UCLA School of Law
Case Comment: Qualified Immunity - Privatized Governmental Functions
- Author(s): Dolovich, Sharon
- et al.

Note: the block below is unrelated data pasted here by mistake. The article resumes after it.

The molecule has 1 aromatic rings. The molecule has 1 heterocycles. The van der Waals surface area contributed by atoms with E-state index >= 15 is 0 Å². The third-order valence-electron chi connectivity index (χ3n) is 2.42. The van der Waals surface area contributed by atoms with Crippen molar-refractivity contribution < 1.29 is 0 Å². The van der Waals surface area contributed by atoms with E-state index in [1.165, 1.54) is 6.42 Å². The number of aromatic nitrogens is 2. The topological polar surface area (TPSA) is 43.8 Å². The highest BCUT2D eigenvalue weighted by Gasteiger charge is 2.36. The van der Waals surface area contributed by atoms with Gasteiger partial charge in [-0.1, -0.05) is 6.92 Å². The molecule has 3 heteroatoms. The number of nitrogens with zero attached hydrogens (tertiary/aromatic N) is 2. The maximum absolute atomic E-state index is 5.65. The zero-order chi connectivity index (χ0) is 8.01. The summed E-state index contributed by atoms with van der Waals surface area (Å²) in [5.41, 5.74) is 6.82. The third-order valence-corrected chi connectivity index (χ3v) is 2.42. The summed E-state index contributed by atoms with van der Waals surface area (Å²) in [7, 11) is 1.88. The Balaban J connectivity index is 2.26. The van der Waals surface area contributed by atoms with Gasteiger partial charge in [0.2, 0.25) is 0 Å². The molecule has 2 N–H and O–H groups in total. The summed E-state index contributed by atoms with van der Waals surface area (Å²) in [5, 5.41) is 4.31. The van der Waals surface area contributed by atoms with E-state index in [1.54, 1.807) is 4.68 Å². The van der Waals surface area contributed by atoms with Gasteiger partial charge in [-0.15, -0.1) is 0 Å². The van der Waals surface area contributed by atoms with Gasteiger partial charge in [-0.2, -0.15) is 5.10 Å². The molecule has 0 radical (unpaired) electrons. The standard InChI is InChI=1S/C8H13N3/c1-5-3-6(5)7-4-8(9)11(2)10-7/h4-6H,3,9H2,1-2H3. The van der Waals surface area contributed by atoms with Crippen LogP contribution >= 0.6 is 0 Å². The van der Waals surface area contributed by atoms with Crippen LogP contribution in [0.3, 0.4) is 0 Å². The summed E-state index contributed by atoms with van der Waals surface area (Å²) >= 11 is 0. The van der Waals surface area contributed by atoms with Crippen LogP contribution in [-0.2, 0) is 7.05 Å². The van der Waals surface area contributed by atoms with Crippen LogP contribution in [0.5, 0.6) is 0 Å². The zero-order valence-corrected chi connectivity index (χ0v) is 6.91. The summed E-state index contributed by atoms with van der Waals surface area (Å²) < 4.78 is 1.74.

With prison populations increasing rapidly, more and more states are turning to privatization to trim their corrections budgets. Riding the crest of this trend are the private sector prison providers, whose combined business has grown more than fifty percent since 1996 and currently generates revenues of over a billion dollars a year. Industry spokespeople and other advocates claim that prison privatization also benefits the taxpayer by saving states millions of dollars annually in incarceration costs. Civil libertarians, however, fear that placing responsibility for prisoners in private hands may lead to violations of inmates' constitutional rights. In Richardson v. McKnight, the Supreme Court held that private prison guards are not entitled to qualified immunity from liability under 42 U.S.C. § I983. Finding that competitive market forces operate to discourage private prison guards from displaying unwarranted timidity in the performance of their duties, the Court saw no need to extend qualified immunity in this case." It did not, however, address the further question whether qualified immunity applies in the more likely situation in which private parties perform government contracts in the absence of competitive market forces. Lower courts should resist the temptation to conclude from this silence that an extension of qualified immunity is appropriate in such cases. As the private prison example - incorrectly characterized by the Court as a competitive market - illustrates, the profit motive animating private firms may mean that qualified immunity for private parties is inappropriate even, and especially, when competitive market forces do not obtain.